An 11-month-old Barrymore makes her acting debut in a Puppy Chow commercial. She comes from a long line of famous Barrymore stage and screen actors, including her grandfather John, great-aunt Ethel and great-uncle Lionel, although her relationship with father John Drew Barrymore – whom her mother left while pregnant with Drew – will be a cold one for most of her life. Her first memory of him, she tells PEOPLE, is when he threw her, then three, against a wall during a drunken fit. "I couldn't figure out how to deal with him," she says.
Called a "natural ham" by director Steven Spielberg, Barrymore is cast as Gertie in E.T., which becomes the fourth-most successful film in history. "One day I was a little girl, and the next day I was being mobbed by people who wanted me to sign my autograph or pose for pictures or who just wanted to touch me," she tells PEOPLE in 1989. "I was this 7-year-old who was expected to be going on a mature 29."
Barrymore dances until 2 a.m. at New York City nightclub Limelight for her 10th birthday. "I was a club-hopper at 10, as much as a 10-year-old can be," she tells PEOPLE in 1989. "I would sleep over at a friend's house, and we would sneak out."
Barrymore has her first drink at 9, begins smoking pot at 10, and takes cocaine at 12. Her mom checks her into ASAP Family Treatment Center, a private drug and alcohol rehab hospital. She stays 12 days before leaving to film Far from Home. After 85 sober days, she does cocaine in a New York nightclub bathroom. She steals her mom's credit card and flies to L.A. Her mom hires private agents that force her back into ASAP.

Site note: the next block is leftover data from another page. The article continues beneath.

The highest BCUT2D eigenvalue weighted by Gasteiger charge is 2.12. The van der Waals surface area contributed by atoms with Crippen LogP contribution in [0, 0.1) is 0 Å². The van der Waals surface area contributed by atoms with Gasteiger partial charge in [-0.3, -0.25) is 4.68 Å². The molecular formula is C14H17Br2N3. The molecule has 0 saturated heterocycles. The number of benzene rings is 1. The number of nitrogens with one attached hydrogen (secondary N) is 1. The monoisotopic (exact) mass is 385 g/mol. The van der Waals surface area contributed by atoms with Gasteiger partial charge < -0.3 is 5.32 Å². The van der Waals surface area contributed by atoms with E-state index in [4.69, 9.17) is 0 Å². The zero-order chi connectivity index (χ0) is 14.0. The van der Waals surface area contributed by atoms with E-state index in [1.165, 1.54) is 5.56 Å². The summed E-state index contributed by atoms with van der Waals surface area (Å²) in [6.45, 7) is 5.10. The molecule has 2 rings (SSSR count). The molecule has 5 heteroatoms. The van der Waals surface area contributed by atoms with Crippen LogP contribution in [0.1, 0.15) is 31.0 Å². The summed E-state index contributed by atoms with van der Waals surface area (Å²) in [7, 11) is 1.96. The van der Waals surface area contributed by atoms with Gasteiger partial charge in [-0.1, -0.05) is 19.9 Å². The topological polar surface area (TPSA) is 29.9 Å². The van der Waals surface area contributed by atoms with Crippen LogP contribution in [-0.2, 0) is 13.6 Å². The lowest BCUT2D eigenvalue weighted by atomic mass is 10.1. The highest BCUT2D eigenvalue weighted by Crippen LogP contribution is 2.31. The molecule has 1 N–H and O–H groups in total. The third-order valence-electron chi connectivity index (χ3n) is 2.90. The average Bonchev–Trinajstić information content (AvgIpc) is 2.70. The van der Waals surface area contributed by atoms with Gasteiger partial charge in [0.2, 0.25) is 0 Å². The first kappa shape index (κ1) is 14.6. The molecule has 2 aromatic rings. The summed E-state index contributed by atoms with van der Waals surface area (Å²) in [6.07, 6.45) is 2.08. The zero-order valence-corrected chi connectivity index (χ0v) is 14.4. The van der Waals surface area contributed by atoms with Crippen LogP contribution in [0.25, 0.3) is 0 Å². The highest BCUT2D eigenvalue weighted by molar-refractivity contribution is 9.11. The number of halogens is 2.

Barrymore slashes her wrist with a kitchen knife in July and is sent to rebab for a three-month stint. Afterwards, she spends three months with musician David Crosby and his wife, Jan Dance, both survivors of alcohol and drug abuse. "I didn't want to see her go down the tubes," Crosby tells PEOPLE. "She needed to be around some people that were committed to sobriety." Barrymore never relapses again and chronicles her struggles in the 1990 autobiography Little Girl Lost.
Fifteen-year-old Barrymore successfully petitions juvenile court for an emancipation decree, which makes her a legal adult with the same rights and privileges as an 18-year-old. Barrymore also moves into her own apartment in L.A.. "That's been a huge big deal," she tells PEOPLE. "But I think my mom and I have worked out the move. It's not like I don't see her or talk to her every day."
L.A. bar-owner Jeremy Thomas, 31, and Barrymore, 19, get hitched after dating for six weeks. A minister-psychic-private detective – found via a 24-hour wedding hotline – presides over the ceremony inside Thomas' bar The Room. "We're trying to figure out (living arrangements) now," she tells PEOPLE. "Usually people live together first and then get married. I guess we're doing it the old-fashioned way. Kind of." She files for divorce less than two months later.
During an appearance on the Late Show with David Letterman, Barrymore talks about her striptease experience at a Manhattan bar and coyly asks Letterman if he'd like so see her dance. With her back to the camera, she jumps on his desk and flashes her breasts to the surprised host, who is celebrating his 48th birthday. "I can't thank you enough for that," he replies.
After being named one of PEOPLE's 50 Most Beautiful, Barrymore stars as Luke Wilson's wife in the wedding/bank robbery comedy Best Men; they appear together in 1998's Home Fries. "From the moment I saw him, I realized he was the most incredible person I'd ever been so fortunate to meet," Barrymore tells PEOPLE in 1998. The costars start an offscreen romance, but calls it quits in 1999.
In a romantic comedy boom, Barrymore stars in The Wedding Singer as the object of Adam Sandler's affection and 1999's Never Been Kissed, where she goes undercover to high school. The film is also the first title her production company, Flower Films, releases.
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